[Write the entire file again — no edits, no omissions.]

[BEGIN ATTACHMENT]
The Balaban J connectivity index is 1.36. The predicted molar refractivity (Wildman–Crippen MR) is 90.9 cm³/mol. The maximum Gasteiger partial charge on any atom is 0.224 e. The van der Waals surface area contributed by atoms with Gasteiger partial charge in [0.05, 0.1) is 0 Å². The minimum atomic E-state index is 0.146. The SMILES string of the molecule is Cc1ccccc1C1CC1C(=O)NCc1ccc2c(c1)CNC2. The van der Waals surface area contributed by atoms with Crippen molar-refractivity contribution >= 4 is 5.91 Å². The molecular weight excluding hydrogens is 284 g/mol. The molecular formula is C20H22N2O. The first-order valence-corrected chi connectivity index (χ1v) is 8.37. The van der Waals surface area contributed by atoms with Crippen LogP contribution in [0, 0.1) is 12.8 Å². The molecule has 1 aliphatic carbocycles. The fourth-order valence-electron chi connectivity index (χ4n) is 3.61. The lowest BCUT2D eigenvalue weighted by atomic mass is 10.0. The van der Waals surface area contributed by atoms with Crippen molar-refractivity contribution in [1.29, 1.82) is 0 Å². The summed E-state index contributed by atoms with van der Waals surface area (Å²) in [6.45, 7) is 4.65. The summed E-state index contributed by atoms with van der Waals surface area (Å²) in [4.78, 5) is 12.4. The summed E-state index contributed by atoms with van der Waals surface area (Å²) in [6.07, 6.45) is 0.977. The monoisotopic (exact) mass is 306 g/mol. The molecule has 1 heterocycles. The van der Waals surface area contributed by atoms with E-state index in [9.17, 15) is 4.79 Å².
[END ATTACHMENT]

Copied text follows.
The Balaban J connectivity index is 1.36. The predicted molar refractivity (Wildman–Crippen MR) is 90.9 cm³/mol. The maximum Gasteiger partial charge on any atom is 0.224 e. The van der Waals surface area contributed by atoms with Gasteiger partial charge in [0.05, 0.1) is 0 Å². The minimum atomic E-state index is 0.146. The SMILES string of the molecule is Cc1ccccc1C1CC1C(=O)NCc1ccc2c(c1)CNC2. The van der Waals surface area contributed by atoms with Crippen molar-refractivity contribution >= 4 is 5.91 Å². The molecular weight excluding hydrogens is 284 g/mol. The molecular formula is C20H22N2O. The first-order valence-corrected chi connectivity index (χ1v) is 8.37. The van der Waals surface area contributed by atoms with Crippen LogP contribution in [0, 0.1) is 12.8 Å². The molecule has 1 aliphatic carbocycles. The fourth-order valence-electron chi connectivity index (χ4n) is 3.61. The lowest BCUT2D eigenvalue weighted by atomic mass is 10.0. The van der Waals surface area contributed by atoms with Crippen molar-refractivity contribution in [1.29, 1.82) is 0 Å². The summed E-state index contributed by atoms with van der Waals surface area (Å²) in [6.45, 7) is 4.65. The summed E-state index contributed by atoms with van der Waals surface area (Å²) in [4.78, 5) is 12.4. The summed E-state index contributed by atoms with van der Waals surface area (Å²) in [6.07, 6.45) is 0.977. The monoisotopic (exact) mass is 306 g/mol. The molecule has 1 heterocycles. The van der Waals surface area contributed by atoms with E-state index in [9.17, 15) is 4.79 Å².